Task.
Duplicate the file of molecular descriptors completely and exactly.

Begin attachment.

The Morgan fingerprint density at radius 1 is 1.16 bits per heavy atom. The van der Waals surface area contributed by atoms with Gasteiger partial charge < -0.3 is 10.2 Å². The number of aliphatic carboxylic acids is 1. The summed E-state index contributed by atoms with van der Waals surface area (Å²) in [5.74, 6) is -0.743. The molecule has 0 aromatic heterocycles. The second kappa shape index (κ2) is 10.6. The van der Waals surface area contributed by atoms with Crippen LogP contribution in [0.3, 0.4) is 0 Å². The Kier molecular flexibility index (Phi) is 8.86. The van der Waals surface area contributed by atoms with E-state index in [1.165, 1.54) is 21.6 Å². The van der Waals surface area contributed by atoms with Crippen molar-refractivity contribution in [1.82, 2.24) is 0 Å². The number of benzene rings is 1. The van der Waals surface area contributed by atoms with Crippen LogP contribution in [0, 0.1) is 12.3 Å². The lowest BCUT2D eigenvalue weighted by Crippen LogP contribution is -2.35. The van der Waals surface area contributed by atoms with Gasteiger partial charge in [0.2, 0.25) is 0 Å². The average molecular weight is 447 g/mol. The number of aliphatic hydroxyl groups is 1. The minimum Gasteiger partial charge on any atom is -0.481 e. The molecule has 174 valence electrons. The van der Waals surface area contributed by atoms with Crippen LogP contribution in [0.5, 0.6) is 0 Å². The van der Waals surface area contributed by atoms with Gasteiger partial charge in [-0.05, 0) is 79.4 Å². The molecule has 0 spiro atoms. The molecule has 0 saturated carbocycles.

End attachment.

The Morgan fingerprint density at radius 1 is 1.16 bits per heavy atom. The van der Waals surface area contributed by atoms with Gasteiger partial charge < -0.3 is 10.2 Å². The number of aliphatic carboxylic acids is 1. The summed E-state index contributed by atoms with van der Waals surface area (Å²) in [5.74, 6) is -0.743. The molecule has 0 aromatic heterocycles. The second kappa shape index (κ2) is 10.6. The van der Waals surface area contributed by atoms with Crippen LogP contribution in [0.3, 0.4) is 0 Å². The Kier molecular flexibility index (Phi) is 8.86. The van der Waals surface area contributed by atoms with E-state index in [1.165, 1.54) is 21.6 Å². The van der Waals surface area contributed by atoms with Crippen molar-refractivity contribution in [1.82, 2.24) is 0 Å². The number of benzene rings is 1. The van der Waals surface area contributed by atoms with Crippen LogP contribution in [0, 0.1) is 12.3 Å². The lowest BCUT2D eigenvalue weighted by Crippen LogP contribution is -2.35. The van der Waals surface area contributed by atoms with Gasteiger partial charge in [0.2, 0.25) is 0 Å². The average molecular weight is 447 g/mol. The number of aliphatic hydroxyl groups is 1. The minimum Gasteiger partial charge on any atom is -0.481 e. The molecule has 174 valence electrons. The van der Waals surface area contributed by atoms with Crippen LogP contribution in [0.5, 0.6) is 0 Å². The van der Waals surface area contributed by atoms with Gasteiger partial charge in [-0.05, 0) is 79.4 Å². The molecule has 0 spiro atoms. The molecule has 0 saturated carbocycles.